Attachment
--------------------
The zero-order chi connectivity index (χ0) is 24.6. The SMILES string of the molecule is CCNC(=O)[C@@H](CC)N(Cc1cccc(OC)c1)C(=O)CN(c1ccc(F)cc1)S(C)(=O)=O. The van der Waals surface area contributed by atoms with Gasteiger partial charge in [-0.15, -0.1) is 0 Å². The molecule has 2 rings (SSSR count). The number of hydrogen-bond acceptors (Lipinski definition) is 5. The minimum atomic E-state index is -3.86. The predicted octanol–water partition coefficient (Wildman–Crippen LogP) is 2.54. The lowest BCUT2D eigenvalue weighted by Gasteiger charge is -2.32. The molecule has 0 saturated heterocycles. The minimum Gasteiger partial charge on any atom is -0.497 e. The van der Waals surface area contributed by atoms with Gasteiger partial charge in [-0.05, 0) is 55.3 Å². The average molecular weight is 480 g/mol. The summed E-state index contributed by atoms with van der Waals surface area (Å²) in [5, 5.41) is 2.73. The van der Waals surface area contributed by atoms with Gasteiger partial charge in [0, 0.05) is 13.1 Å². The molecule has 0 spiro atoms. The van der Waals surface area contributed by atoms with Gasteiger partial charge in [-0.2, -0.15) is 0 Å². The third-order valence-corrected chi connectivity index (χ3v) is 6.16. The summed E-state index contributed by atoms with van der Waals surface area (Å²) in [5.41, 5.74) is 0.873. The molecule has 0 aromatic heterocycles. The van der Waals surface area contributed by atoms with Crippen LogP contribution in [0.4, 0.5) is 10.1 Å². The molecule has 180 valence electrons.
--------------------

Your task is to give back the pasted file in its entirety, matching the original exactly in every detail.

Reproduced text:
The zero-order chi connectivity index (χ0) is 24.6. The SMILES string of the molecule is CCNC(=O)[C@@H](CC)N(Cc1cccc(OC)c1)C(=O)CN(c1ccc(F)cc1)S(C)(=O)=O. The van der Waals surface area contributed by atoms with Gasteiger partial charge in [-0.15, -0.1) is 0 Å². The molecule has 2 rings (SSSR count). The number of hydrogen-bond acceptors (Lipinski definition) is 5. The minimum atomic E-state index is -3.86. The predicted octanol–water partition coefficient (Wildman–Crippen LogP) is 2.54. The lowest BCUT2D eigenvalue weighted by Gasteiger charge is -2.32. The molecule has 0 saturated heterocycles. The minimum Gasteiger partial charge on any atom is -0.497 e. The van der Waals surface area contributed by atoms with Gasteiger partial charge in [-0.05, 0) is 55.3 Å². The average molecular weight is 480 g/mol. The summed E-state index contributed by atoms with van der Waals surface area (Å²) in [5, 5.41) is 2.73. The van der Waals surface area contributed by atoms with Gasteiger partial charge in [0, 0.05) is 13.1 Å². The molecule has 0 spiro atoms. The van der Waals surface area contributed by atoms with Gasteiger partial charge in [-0.2, -0.15) is 0 Å². The third-order valence-corrected chi connectivity index (χ3v) is 6.16. The summed E-state index contributed by atoms with van der Waals surface area (Å²) in [5.41, 5.74) is 0.873. The molecule has 0 aromatic heterocycles. The van der Waals surface area contributed by atoms with Crippen LogP contribution in [0.4, 0.5) is 10.1 Å². The molecule has 180 valence electrons.